When Starbucks opened its first store more than 40 years ago, it brought customers fresh-roasted coffee that showcased the unique qualities of different growing regions from around the world. Customers could explore the terroir, the story of the places where the coffee is grown, and learn about the people who grow it. Starbucks Reserve® coffees take customers on a similar journey of discovery with small batches of single-origin coffees.
For the Starbucks Reserve® Roastery and Tasting Room in Seattle, the coffee team has created custom blends of some of these extraordinary Starbucks Reserve® single-origin coffees for customers to enjoy.
Abigail Kroon from Starbucks coffee development team created her first Starbucks Reserve® blend with the new Starbucks Reserve® Paradeisi Blend No. 1. It's the third coffee blend that's roasted, scooped and served exclusively at the Starbucks Roastery.
The coffee development team began to try different combinations of Starbucks Reserve® single-origin coffees. They landed on a blend that combined the body of Nicaragua El Suyatal, the bright, lively acidity of Uganda Sipi Falls and the crisp citrus notes of Costa Rica La Candelilla.
“Individual coffees taste differently when you blend them together, just like in cooking,” Kroon said. “The Costa Rica coffee complements both the sweet round body of Nicaragua plus the bright acidity of the Uganda.”
The blend's lighter roast brings out the coffee's flavor, according to Casey Wolfe, who has been roasting Starbucks Reserve® coffees at the Seattle Roastery over the past year.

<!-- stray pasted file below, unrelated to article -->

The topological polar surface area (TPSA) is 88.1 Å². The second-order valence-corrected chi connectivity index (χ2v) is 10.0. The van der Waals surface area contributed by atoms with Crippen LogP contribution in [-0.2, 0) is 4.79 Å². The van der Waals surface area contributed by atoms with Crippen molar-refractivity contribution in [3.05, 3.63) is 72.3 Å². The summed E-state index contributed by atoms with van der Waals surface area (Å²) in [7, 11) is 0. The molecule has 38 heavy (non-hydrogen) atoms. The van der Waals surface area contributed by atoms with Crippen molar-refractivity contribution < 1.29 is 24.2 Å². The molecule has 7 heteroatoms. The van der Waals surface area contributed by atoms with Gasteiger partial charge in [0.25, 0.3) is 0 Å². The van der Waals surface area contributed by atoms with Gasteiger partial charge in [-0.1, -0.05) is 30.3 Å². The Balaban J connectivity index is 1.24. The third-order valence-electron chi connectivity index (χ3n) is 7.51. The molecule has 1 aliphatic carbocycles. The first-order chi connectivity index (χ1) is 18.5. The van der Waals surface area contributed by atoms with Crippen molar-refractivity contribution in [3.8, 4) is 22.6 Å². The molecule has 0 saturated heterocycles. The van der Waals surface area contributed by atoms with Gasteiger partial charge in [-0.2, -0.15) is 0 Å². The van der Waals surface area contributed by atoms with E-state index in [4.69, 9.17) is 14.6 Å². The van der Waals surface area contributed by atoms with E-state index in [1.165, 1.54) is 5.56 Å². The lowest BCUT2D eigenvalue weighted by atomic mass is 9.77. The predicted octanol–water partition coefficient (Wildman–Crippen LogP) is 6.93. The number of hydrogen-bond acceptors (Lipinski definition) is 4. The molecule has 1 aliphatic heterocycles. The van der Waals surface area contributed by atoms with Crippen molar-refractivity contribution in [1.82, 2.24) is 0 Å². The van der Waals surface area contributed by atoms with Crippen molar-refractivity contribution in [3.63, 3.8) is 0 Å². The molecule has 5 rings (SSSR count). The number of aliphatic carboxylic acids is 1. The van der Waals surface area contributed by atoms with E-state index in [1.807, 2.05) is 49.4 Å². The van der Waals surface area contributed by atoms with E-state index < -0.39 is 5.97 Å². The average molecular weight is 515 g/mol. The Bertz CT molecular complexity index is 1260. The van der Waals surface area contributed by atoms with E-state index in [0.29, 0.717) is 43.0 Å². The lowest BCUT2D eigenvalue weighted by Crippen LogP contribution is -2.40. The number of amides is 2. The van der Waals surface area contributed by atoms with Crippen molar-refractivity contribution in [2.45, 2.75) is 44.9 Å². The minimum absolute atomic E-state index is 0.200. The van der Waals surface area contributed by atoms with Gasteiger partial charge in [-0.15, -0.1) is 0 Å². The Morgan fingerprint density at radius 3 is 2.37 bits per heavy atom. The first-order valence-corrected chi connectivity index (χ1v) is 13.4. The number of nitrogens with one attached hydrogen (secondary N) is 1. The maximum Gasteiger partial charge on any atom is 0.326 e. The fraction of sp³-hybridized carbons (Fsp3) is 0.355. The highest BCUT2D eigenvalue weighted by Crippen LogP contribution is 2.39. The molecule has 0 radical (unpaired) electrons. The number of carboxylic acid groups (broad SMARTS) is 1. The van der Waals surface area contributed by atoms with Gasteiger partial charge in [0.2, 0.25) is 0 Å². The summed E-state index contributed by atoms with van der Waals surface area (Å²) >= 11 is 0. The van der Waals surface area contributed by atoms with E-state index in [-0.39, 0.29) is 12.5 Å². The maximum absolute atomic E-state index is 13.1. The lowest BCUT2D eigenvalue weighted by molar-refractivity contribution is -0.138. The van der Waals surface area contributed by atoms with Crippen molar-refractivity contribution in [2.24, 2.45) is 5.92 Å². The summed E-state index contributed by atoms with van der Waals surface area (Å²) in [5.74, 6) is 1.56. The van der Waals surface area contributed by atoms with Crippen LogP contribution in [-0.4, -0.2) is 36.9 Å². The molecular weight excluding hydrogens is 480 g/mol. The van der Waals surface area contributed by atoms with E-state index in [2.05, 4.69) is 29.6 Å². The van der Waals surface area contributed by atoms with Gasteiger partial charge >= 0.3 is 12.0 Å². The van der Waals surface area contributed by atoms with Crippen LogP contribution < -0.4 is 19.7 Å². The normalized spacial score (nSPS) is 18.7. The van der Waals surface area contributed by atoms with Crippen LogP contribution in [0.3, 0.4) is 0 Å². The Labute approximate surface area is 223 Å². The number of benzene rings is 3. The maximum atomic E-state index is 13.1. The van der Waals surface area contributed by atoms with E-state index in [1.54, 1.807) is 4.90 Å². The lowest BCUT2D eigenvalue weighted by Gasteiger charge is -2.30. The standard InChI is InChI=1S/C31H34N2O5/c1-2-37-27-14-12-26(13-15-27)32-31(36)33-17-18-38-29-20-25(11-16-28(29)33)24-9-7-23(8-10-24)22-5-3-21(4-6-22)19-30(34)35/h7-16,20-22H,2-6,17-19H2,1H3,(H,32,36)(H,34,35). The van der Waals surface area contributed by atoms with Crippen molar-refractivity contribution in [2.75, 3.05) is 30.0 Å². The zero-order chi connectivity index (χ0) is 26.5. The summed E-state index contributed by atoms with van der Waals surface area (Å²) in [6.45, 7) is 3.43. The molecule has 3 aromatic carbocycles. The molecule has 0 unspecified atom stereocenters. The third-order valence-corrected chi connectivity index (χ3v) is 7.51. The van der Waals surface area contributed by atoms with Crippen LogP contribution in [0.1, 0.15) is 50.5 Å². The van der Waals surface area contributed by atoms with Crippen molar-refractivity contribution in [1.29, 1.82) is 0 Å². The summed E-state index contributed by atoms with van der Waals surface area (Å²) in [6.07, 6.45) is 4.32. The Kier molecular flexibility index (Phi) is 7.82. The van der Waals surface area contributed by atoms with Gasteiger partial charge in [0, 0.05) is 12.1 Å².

“When you think of the progression in our Starbucks Reserve® Roastery blends, we started with Pantheon, which was a complex, medium roast,” Wolfe said. “Then we moved to Gravitas, a more bold, rich, syrupy coffee. Now we have Paradeisi, which is more energetic, but still with a nice depth and complexity to it.”
To best experience Paradeisi Blend No. 1, first smell the coffee by inhaling deeply. Notice the sweet aroma with caramel undertones. Then take a sip, and detect a burst of acidity. Continue to drink as the coffee cools to taste the lingering caramel and citrus notes.
“One of my favorite things about this coffee is that it changes dramatically depending on the brewing method, which speaks to the uniqueness of the three components,” said Kroon. “Cold brew mellows it out and lowers the acidity, which interprets the blend differently than a coffee press. My favorite is as espresso, it adds to the creaminess of the milk.”
After watching her coffee roast and leading a tasting of the coffee at the Roastery, Kroon smiled as she described the feeling.
“This is a very exciting moment for me, to see this coffee come to life that I had a hand in developing. When you taste it, I think you can close your eyes and imagine drinking it in paradise.”